On July 13, 2017, the ASCB Minorities Affairs Committee (MAC) kicked off its annual Faculty Research and Education Development (FRED) Program in Seattle, WA. The FRED Program is a year-long program to promote grant funding success of junior faculty at institutions with a strong commitment to recruiting students from backgrounds underrepresented in STEM. Attendees at the meeting consisted of junior faculty, the majority of whom were at primarily undergraduate institutions (PUIs); their mentors; members of the MAC (including the PIs for the FRED Program, Renato Aguilera and Latanya Hammonds-Odie); and FRED alumni like me.
I came to this workshop as an invited speaker and was asked to share my experience as a pre-tenure junior faculty member at a PUI and minority-serving institution. I was on a panel with fellow FRED alumni Jonathan A. Kelber, from California State University, Northridge, and Nathan Bowen, from Clark Atlanta University. Together we shared our “best practices” on everything from hiring new students to work in the lab, lab budgeting, establishing a research plan, publishing, and grant writing. As I shared my experience with my colleagues, senior faculty also chimed in, volunteering valuable information useful for all in the room. Together, the entire group contributed and created a learning experience.
From my vantage point, all of the sessions were like this—engaging and supportive. Everyone volunteered advice and resources. This was especially true when the mentees presented their proposal ideas by way of short PowerPoint presentations. We heard proposals on areas of cancer research such as DNA double-strand break repair and pancreatic cancer, HIV/immunology, and science education. Each of the presenters was enthusiastic, poised, and extremely knowledgeable. They received valuable feedback on how to further focus their specific aims and were then given an opportunity to present a revised version. Here is where, through insightful questions and comments, the mentors all helped us think like grant reviewers!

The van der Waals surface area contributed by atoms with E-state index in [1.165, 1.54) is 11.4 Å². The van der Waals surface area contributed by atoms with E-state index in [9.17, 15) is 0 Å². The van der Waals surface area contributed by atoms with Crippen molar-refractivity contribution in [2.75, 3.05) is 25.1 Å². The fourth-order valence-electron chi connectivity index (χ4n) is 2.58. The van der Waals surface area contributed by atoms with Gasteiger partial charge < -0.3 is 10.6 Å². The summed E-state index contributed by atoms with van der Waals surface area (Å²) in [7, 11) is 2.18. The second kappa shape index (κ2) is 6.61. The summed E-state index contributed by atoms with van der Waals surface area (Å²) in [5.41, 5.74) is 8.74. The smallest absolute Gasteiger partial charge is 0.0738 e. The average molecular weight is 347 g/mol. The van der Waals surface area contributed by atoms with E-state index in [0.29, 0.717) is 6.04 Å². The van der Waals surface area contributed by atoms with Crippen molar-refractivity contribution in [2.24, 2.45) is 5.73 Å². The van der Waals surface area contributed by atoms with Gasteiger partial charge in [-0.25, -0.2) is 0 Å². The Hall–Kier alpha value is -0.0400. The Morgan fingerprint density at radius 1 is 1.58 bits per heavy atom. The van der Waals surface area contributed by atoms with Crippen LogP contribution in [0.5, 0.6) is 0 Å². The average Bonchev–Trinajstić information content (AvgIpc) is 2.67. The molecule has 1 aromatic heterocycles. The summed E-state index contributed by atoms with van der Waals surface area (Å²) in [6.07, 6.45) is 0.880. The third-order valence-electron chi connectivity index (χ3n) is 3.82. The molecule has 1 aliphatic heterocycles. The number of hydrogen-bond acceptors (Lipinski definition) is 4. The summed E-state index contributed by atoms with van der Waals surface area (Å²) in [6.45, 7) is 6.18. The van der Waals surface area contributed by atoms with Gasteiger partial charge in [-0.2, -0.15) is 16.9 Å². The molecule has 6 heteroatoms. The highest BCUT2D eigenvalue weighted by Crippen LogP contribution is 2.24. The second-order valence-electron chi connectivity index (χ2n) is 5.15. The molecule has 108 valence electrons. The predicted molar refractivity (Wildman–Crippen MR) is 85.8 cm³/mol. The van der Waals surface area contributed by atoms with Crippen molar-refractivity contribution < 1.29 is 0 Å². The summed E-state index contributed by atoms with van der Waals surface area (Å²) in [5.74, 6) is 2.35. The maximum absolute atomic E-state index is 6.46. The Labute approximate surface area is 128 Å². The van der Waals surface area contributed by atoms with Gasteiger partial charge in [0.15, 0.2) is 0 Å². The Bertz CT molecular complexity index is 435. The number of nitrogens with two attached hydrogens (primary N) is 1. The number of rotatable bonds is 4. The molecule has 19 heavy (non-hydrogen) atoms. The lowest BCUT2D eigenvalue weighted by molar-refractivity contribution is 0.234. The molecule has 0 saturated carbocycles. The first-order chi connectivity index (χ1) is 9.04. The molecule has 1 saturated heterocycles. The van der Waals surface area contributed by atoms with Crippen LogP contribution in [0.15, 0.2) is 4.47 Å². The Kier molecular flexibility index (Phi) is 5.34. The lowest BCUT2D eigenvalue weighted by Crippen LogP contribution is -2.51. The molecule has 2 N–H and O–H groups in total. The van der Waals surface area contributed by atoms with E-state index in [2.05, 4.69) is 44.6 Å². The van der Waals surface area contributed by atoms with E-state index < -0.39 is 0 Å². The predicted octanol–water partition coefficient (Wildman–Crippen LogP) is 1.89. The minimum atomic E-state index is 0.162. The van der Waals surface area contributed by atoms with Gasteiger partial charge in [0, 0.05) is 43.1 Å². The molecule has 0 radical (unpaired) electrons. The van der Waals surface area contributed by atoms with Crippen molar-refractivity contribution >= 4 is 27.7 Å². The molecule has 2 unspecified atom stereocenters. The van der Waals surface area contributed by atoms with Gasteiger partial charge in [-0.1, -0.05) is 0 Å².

The mentors, some of whom have over 30 years of experience, gave valuable comments and suggestions for all mentees, were supportive and were determined to help the mentees think like a study section or panel. The most impressive part of the FRED workshop was the fact that there was probably over 150 years of combined grant-writing experience in the room. Many of the mentors were former or active National Institutes of Health and National Science Foundation (NSF) grant reviewers. Some had also served as directors. There is no doubt that this is the most valuable part of the FRED workshop—getting experts to give you new insights on your grant application. They not only offered advice on grants but also briefly presented their own research.
The FRED workshop also included topics such as the tenure process and career advancement. We also heard a presentation from a program director from the NSF Molecular and Cellular Biosciences Directorate about the importance of the broader impacts portion of NSF grant applications.
Since this was an intimate setting and a small group, everyone was candid about their own struggles as junior faculty, and many talked openly about issues concerning race, gender, and ethnicity. The FRED workshop was a valuable experience.